Before the media train’s departure there was a photo-call which featured supermodel Anna Freemantle modelling Pringle knitwear.
An actor dressed as Sir Walter Scott travelled on the train, which stopped at Newtongrange next to the Scottish Mining Museum. Here school children dressed as miners greeted the train. This is also the stop for Rosslyn Chapel, of Da Vinci Code fame, where taxis will be on hand to take tourists to the chapel five miles away. Goodie bags with Borders produce were given to the journalists on the train.
All this hype was intended to promote the region as well as the new railway. Also on the train was Samantha Smith, of the Scottish Borders Council, who is the Borders Railway blueprint programme manager. The blueprint programme, set up in November, aims to realise the full economic benefits of the line.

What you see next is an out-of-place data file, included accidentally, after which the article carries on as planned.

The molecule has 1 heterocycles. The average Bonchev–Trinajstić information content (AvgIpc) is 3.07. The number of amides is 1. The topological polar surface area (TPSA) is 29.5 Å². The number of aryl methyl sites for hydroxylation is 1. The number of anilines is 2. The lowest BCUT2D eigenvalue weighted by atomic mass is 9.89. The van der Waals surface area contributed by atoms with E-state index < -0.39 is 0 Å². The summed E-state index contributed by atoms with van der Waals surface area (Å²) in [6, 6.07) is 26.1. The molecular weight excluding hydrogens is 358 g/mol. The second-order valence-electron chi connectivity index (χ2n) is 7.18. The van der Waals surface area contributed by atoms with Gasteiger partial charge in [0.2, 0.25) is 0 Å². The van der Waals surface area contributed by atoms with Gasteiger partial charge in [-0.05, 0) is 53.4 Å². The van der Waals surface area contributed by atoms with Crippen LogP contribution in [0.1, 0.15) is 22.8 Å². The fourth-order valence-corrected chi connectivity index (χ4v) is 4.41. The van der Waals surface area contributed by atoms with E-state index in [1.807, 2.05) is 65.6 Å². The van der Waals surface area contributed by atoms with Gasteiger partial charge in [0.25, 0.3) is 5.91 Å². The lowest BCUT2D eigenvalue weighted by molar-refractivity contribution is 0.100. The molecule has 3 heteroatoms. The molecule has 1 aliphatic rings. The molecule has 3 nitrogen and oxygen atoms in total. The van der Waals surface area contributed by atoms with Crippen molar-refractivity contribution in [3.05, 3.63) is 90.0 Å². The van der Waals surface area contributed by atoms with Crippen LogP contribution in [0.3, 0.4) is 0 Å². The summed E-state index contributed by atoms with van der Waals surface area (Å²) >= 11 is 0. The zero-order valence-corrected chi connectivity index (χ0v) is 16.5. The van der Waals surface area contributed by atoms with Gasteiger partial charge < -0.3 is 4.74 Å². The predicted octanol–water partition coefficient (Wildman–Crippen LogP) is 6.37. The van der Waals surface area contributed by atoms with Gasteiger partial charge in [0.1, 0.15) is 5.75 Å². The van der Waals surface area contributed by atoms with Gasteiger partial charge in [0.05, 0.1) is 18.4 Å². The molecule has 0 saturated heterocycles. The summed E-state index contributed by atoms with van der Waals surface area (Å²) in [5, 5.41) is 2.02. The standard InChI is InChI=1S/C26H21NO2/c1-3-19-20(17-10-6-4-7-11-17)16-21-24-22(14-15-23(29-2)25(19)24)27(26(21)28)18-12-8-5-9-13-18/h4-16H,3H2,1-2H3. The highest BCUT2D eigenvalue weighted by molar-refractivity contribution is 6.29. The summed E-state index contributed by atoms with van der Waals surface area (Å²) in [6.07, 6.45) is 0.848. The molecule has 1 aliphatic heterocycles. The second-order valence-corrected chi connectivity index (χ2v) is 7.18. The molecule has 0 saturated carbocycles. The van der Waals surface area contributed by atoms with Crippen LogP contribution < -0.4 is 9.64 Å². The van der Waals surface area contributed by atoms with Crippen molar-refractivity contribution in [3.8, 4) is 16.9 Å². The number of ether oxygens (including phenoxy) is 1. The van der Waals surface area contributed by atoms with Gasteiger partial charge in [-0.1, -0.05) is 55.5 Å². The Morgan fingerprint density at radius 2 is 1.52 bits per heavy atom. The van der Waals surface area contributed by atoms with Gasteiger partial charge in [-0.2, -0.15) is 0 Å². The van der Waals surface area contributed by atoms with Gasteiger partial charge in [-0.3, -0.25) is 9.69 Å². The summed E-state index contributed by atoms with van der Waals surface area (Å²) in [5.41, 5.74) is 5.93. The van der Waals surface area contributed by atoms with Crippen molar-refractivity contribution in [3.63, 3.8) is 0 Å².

There are 100 development sites along the line. These include a 4,000- home development at Shawfair and a Central Borders Business Park at the line’s Tweedbank terminus. In 2017, Tweedbank is also to be the home of the 160 panels of the Great Tapestry of Scotland. Samantha said the railway was a ‘game-changer’ for Midlothian and the Borders.
She anticipates a two-way flow of opportunities as the new rail connection makes the Borders more attractive to business to create jobs along the whole corridor.
The line’s most high-profile tourist initiative is its steam trains. Although this is a pilot scheme, it will no doubt be repeated, as its 10 steam trains up to 18 October are a sell out, with 4,000 tickets sold. However, equally important is giving those who use normal service trains easy access to tourist sites.
Samantha’s blueprint addresses this issue. She explained that local bus services have been extended in the evenings to connect with the train and that there is also a new Borders Weaver tourist service. This is a hop- on, hop-off bus in the same livery as the special Borders train which will call at Galashiels, Tweedbank, Melrose, Scots View, Dryburgh and St Boswell, and will give those using the train easy access to the local tourist sights. For those wishing to walk, Melrose Abbey is a pleasant two-mile walk along the River Tweed from Tweedbank station.
Wrong type of critic